The total distance is about 1km and the cost was £190,000.
Dovehouse Street to St Leonard’s Terrace (0.9km)
A short connecting link between the two routes described below, that avoids the King’s Road. This again illustrates issues with the backstreets Quietways – it takes people away from places they are likely to want to go to (eg, shops, cafes), and doesn’t address the safety needs of those who are using the King’s Road either because that is their destination or it is the most logical route. We are not aware of any data for usage of this Quietway – but along the King’s Road the last DfT statistics suggest c. 1,300 bike users per day.
The route uses a logical Toucan crossing across the King’s Road, and goes through the now partly pedestrianised Chelsea green.
The total distance is about 0.9km and the cost was £120,000.
Albert Bridge to Harrington Road (1.5km)
This route runs between the Embankment and Harrington Road. An obvious problem is how can you get to the start of it by Albert Bridge? Transport for London have, for decades, proposed a cycle way along this part of the Embankment (continuing from the cycle way that currently stops at Chelsea Bridge). Although the road is part of TfL’s network, for a successful route it needs co-operation of RBKC, which has never happened. This means that this road – used by about 5,000 people by bike each day because it’s the obvious route they need to take with no practical alternative – has absolutely dreadful provision for cycling. The point of a network is that it is a network, and if you can’t safely get to the start of it, it’s pretty useless.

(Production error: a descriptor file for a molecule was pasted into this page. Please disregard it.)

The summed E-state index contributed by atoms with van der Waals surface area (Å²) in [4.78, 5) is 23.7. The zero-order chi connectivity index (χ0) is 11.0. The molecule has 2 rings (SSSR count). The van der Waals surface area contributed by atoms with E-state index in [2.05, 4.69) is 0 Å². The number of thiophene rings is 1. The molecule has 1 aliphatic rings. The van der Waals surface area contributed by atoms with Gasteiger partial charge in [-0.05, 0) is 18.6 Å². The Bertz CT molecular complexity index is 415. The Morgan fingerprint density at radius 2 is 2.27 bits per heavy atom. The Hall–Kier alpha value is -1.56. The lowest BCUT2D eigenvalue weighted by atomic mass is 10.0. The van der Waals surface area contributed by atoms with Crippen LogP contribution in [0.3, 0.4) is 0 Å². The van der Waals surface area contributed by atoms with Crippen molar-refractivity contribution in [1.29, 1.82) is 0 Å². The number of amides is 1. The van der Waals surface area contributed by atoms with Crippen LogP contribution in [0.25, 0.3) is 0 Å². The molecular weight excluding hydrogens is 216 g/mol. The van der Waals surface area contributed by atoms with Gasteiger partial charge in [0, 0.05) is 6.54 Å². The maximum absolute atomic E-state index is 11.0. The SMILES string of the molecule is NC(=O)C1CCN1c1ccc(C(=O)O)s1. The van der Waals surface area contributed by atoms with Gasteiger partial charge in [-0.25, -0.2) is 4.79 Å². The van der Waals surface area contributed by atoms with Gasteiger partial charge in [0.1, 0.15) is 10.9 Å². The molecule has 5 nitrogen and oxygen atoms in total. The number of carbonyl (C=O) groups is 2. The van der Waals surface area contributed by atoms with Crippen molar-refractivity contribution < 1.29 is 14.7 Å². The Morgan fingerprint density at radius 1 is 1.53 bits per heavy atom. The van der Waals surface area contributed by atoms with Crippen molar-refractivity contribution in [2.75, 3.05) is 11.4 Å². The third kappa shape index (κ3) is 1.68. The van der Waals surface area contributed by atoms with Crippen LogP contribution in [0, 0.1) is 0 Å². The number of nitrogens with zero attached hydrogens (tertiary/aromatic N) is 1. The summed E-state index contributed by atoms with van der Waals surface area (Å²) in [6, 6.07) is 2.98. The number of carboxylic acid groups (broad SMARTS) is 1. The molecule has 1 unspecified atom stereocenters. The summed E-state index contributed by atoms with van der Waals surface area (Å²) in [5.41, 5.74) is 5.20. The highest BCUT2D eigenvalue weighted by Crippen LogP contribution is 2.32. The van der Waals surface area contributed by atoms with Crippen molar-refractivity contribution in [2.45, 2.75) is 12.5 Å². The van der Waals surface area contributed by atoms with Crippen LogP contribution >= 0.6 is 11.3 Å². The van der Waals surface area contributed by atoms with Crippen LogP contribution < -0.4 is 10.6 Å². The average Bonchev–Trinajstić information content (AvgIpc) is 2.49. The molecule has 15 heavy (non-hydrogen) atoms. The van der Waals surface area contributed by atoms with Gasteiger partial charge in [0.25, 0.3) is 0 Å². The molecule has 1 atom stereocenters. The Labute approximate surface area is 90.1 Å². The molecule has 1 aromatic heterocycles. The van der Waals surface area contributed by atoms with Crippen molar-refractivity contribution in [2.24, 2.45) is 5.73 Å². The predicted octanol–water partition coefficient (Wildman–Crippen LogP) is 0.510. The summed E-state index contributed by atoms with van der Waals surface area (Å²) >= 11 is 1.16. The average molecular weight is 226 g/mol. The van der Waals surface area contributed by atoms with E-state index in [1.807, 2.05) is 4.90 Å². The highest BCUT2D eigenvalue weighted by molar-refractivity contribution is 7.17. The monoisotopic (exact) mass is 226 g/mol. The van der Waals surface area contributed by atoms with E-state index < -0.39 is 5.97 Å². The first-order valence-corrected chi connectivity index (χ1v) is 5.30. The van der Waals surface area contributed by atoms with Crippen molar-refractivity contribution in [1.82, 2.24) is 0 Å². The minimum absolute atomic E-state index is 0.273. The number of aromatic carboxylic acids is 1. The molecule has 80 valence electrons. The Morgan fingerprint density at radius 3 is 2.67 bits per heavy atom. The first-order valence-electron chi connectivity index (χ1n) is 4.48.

The route heads north along Oakley Street – the B304, which is not exactly quiet, with an estimated c. 10,000 vehicle movements per day. It then crosses the King’s Road, and follows Dovehouse Street which runs by the Royal Marsden. There is often congestion here due to parked vehicles.
The total distance is about 1.5km and the cost was £350,000.
Oakley Street to Holbein Place (1.3km)
This route runs through to Chelsea Bridge Road. Similarly to other routes, it doesn’t connect with anything. In fact, RBKC promised a segregated cycle lane on Chelsea Bridge Road, and then simply didn’t build it. So you arrive there, and it’s, well, good luck!
The total distance is about 1.3km and the cost was £60,000.